“No,” she said, “Not as much, but I think that’s because many, many women have internalized the culture that disavows this kind of desire. It is a culture that’s very comfortable with women as mothers, and any role beyond that, no way. And that’s because what comes next, the next stage, the stage where a woman is for herself and not giving everything away, not seeking her partner, not giving everything to her children — I think it has the potential to be the most generative, creative stage in terms of woman’s energy. She emerges from that dependence on relationships when everyone was looking at her for her utility. It has the potential to be the most powerful stage, and so a culture that disempowers women has to disavow it. This is why middle-aged or old women are witches and crones in fairy tales. It’s why they’re ugly. And if they’re not ugly, they’re dark. We have to make that power dark.”

From Kim Brooks’ “The emancipation of the MILF” in The Cut. 

Of course, this is not such a problem when you divorce and date – another path through motherhood.

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One of the nicest things about being re-partnered is that you don’t have any seething resentments towards each other from the ‘baby years’. Seth and I both have children from previous relationships, so all the sleep-deprivation arguments about fairness that happen in those early years of baby-rearing were had with someone else. This makes it a lot easier to find one another attractive.

Because this is so true…

I thought I had married an evolved guy—one who assured me, when I was pregnant, that we would divide up the work equally. Yet right after our baby was born, we backslid into hidebound midcentury gender roles as I energetically overmet my expectations. I was feeding the baby, so I started cooking for the whole family (pre-baby, Tom and I had alternated). I was laundering our daughter’s absurdly large mountain of soiled onesies, so I took over laundry duty. Soon I was the “expert” in changing a diaper.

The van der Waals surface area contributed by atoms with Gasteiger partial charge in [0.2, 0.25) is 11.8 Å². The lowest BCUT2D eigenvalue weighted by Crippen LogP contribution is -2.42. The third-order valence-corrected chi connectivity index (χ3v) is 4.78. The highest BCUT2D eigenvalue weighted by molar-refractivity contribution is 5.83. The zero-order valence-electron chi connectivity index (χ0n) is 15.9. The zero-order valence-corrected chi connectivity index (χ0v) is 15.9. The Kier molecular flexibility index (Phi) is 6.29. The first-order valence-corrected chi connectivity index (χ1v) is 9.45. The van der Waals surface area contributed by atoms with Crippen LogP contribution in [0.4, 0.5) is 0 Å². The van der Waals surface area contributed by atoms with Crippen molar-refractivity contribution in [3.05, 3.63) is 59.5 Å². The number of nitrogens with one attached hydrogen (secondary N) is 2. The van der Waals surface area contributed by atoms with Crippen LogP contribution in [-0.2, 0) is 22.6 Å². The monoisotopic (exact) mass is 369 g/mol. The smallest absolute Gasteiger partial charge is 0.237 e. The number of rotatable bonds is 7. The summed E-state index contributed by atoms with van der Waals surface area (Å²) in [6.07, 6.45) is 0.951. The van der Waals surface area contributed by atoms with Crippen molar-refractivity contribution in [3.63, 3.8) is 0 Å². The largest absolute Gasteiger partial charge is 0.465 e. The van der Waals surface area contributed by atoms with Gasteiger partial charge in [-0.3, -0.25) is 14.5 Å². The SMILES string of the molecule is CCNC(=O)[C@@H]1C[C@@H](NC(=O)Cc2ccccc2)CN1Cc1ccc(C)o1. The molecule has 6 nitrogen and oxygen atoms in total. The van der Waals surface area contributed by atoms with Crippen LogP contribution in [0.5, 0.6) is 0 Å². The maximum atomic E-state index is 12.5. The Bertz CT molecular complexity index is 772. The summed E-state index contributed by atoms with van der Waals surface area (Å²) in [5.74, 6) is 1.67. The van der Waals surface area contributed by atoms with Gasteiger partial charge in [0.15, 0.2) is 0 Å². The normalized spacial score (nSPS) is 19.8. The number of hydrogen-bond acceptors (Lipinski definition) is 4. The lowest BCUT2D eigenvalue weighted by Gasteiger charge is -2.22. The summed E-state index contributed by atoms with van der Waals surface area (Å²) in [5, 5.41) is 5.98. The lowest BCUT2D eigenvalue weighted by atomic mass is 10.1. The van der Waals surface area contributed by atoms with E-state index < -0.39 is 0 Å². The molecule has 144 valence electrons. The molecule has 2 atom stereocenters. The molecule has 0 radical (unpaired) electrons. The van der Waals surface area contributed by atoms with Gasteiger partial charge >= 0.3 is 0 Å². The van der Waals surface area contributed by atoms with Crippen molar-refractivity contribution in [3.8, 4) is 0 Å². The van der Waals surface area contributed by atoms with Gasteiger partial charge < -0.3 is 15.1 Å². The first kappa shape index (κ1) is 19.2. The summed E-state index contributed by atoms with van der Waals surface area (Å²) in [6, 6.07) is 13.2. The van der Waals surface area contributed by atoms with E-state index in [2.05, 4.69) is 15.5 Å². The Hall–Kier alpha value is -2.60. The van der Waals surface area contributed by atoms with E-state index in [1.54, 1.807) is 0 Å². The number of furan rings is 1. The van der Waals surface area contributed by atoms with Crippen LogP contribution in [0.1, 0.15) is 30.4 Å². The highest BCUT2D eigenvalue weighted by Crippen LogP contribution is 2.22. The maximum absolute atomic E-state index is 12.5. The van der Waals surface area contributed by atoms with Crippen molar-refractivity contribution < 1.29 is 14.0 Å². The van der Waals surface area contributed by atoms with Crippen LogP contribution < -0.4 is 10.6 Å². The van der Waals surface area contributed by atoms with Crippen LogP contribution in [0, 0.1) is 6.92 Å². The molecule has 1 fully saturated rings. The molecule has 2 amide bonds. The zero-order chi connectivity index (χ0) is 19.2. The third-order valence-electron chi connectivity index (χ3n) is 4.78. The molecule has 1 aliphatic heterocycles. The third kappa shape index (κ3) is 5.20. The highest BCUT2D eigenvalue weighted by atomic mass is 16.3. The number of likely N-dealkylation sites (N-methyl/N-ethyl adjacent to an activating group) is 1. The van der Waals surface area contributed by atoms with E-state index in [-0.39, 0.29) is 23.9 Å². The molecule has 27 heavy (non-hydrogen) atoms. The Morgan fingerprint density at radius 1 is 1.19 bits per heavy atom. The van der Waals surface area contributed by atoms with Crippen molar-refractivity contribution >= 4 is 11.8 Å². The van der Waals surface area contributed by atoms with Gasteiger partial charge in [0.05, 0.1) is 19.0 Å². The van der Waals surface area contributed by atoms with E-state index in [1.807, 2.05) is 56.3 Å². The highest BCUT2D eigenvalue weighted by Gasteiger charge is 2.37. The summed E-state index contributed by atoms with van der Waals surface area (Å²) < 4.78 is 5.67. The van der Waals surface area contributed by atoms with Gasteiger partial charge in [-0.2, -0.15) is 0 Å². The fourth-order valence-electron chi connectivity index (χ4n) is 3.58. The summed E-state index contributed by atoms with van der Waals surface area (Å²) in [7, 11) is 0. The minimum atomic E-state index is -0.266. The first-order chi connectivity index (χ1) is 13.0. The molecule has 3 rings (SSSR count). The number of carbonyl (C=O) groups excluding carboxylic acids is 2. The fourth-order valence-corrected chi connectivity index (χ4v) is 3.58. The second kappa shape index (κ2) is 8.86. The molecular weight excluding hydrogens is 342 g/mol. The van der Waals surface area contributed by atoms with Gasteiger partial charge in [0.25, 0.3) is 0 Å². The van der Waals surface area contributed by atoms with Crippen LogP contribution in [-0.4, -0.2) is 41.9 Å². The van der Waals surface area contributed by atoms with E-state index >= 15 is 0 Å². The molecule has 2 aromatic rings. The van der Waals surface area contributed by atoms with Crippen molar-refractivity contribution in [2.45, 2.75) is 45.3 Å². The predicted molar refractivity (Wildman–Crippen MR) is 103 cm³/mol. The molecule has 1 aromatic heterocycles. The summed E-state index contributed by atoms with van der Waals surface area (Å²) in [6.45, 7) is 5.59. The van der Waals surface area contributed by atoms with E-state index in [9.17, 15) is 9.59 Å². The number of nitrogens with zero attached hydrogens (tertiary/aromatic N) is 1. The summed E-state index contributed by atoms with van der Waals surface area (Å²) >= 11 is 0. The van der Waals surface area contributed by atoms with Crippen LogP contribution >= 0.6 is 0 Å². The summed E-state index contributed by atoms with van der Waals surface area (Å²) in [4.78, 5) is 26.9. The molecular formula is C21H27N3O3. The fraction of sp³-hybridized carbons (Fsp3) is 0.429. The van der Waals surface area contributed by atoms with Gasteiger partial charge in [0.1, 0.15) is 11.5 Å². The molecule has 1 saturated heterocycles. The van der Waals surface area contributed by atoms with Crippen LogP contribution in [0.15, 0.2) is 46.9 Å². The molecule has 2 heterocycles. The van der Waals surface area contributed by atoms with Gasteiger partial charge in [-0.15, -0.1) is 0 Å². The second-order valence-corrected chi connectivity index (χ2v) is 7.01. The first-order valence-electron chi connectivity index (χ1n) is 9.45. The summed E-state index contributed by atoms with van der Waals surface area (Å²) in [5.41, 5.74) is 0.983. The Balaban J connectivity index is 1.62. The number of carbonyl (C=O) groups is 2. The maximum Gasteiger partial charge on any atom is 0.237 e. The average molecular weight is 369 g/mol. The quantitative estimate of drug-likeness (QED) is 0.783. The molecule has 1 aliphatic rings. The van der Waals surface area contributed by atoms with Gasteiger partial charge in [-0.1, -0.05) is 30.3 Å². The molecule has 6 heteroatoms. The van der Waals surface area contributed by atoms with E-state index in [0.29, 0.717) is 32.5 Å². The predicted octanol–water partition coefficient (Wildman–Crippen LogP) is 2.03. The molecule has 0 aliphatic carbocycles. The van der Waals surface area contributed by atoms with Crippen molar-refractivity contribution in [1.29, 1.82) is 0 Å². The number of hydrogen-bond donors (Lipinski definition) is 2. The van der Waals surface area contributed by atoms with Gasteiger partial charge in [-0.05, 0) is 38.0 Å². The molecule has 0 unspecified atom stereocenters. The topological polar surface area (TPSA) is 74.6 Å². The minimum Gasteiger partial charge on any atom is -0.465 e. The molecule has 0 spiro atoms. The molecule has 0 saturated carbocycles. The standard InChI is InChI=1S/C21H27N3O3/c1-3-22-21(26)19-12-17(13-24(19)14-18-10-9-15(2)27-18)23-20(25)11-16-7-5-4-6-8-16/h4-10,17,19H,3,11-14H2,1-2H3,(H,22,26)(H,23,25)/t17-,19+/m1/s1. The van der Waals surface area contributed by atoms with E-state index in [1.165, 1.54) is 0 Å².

We’re not alone: A 2015 Ohio State study of ​working couples found that men did a fairly equal share of housework—until, that is, they became dads. By the time their baby had reached nine months, the women had added more than two hours of daily work, the men a mere 40 minutes.

And Tom, while a kind, sensitive sort of person, rarely seemed to notice that I needed a hand, lounging on the couch and happily playing SocialChess on his phone while I simultaneously tended our child, emptied the dishwasher, and made dinner. Social psychologists say that men simply feel more entitled to take leisure time.

 

From Jancee Dunn’s “You will hate your husband after your kid is born” in Salon. 

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This is so clever, but go read the whole thing. “Woman Facts” at McSweeney’s by Sandra Newman.

Once women who lived unconventional lives were seized as witches and burned. Now people just say to them, “You look tired.”

– – –

Large numbers of women can be caught by baiting a trap with a crying infant. Though only one woman may fall into the trap, hundreds of others will gather to criticize everything she does with the child.